Pelvic Organ Prolapse — Are You at Risk?

Women's pelvises contain a lot of important internal organs, including your bladder, rectum, and uterus. Risk factors from family history to past pregnancies can lead to weakness or loosening of the muscles and tissues that work to keep your pelvic organs in place. 

With pelvic organ prolapse, you might experience incontinence and other symptoms. If not treated, pelvic organ prolapse can even end in your organs migrating out of your body through your vaginal canal, with serious impacts for your overall health.

Up to one in five women in the United States will deal with pelvic organ prolapse issues. While these can be uncomfortable and potentially embarrassing, pelvic organ prolapse can be treated and reversed by a doctor. 

At Brown, Pearson, and Guepet Gynecology, our expert care team (Christy James Guepet, MD, Robert C. Brown, MD, and Angela R. McCool-Pearson, MD) provides support for female patients includes pelvic organ prolapse diagnosis, support, and treatment. Here's what you need to know to assess your risks of ending up with pelvic organ prolapse.

Stress symptoms

Pelvic organ prolapse most typically happens after your abdomen has gone through significant stress, like a pregnancy. The muscles that had to stretch to accommodate your pregnancy may be weakened in the aftermath, causing pelvic floor issues. You are at increased risk for pelvic organ prolapse if you:

Other factors like family history and hormonal changes during and after menopause also put you at an elevated risk for pelvic organ prolapse. Older women are more likely to suffer from pelvic floor disorders, especially as you move into your 80s. Still, anyone can experience pelvic organ prolapse. 

Safe treatment options

If you have any of the following symptoms, you should get evaluated for pelvic organ prolapse right away:

At Brown, Pearson, and Guepet Gynecology, we can review your symptoms, perform a pelvic exam, and use other tests as needed to confirm your diagnosis of pelvic organ prolapse. Depending on your symptoms and the type of prolapse you have, the right treatments may vary. We offer a range of safe treatment options for pelvic organ prolapse, including:

If needed, surgeries may also be helpful to fully restore your abdominal structures. At Brown, Pearson, and Guepet Gynecology, our team offers a prolapse repair surgical procedure. Performed under general anesthesia, the surgery takes about 45 minutes and typically includes an overnight hospital stay. The recovery period lasts for six to eight weeks.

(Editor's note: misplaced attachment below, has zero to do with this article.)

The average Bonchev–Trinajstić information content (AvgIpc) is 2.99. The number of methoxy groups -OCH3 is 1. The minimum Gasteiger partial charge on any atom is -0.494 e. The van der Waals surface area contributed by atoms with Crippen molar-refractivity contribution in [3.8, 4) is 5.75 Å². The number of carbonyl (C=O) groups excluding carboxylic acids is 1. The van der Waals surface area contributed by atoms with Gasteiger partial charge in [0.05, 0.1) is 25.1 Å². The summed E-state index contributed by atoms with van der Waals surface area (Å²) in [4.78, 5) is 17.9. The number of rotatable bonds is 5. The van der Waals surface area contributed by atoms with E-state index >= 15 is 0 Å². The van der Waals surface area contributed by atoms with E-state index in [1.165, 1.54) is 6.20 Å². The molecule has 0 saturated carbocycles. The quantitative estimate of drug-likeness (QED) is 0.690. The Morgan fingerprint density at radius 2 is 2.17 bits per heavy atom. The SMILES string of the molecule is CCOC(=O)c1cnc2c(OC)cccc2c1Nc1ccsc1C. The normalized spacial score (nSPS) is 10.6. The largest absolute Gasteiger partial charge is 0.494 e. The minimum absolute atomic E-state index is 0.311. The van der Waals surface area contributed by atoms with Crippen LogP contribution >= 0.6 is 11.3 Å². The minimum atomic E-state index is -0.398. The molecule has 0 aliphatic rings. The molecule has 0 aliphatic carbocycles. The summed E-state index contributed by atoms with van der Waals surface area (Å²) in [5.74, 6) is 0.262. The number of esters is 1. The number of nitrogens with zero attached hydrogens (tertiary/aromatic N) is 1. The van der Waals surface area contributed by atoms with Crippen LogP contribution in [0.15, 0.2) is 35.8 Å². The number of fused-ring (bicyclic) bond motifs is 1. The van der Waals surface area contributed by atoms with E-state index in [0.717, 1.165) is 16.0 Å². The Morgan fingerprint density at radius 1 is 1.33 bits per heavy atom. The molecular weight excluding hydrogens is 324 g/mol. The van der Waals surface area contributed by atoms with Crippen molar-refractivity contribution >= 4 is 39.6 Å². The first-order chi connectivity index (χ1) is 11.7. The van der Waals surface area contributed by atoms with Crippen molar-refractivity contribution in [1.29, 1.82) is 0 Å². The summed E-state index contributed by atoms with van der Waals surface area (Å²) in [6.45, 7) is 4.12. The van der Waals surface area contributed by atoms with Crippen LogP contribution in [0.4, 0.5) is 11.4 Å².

If you're worried about pelvic organ prolapse or are experiencing symptoms of pressure or “something coming out” of your vaginal area, contact Brown, Person, and Guepet Gynecology today. We can diagnose your condition and advise you on the right course of treatment. 

If you're not currently experiencing symptoms, but worry you might be at risk, schedule a consultation with our care team to discuss your options. Call our Fairhope, Alabama, offices today, or use the online scheduling tool to make your first appointment with one of our experienced providers.

You Might Also Enjoy...

Protect Against HPV with Gardasil®

Human papillomavirus (HPV) is the most common sexually transmitted disease. Although most people with HPV don’t have symptoms, several forms of HPV cause warts and even cancer. Guard yourself against HPV with the Gardasil vaccine.

Post-Childbirth Vaginal Issues? ThermiVa Can Help

Want to recapture the sex life of your younger days, but feel held back by vaginal laxity? Nonsurgical radiofrequency therapy with ThermiVa® can help restore your vaginal appearance and your self-confidence.

How Menopause Affects Your Mental Health

During the hormonal shifts of menopause, your whole state of being is altered, including your mind. Changes in estrogen and progesterone can affect mood and concentration among other things. Read on to learn how menopause can lead to changes in your mental

What Makes PRP Therapy So Effective?

Platelet-rich plasma, or PRP, is an injectable, protein-rich substance derived from your own body that stimulates cell growth and healing. It’s now being used in exciting ways to help women with common intimacy and menopause-related problems.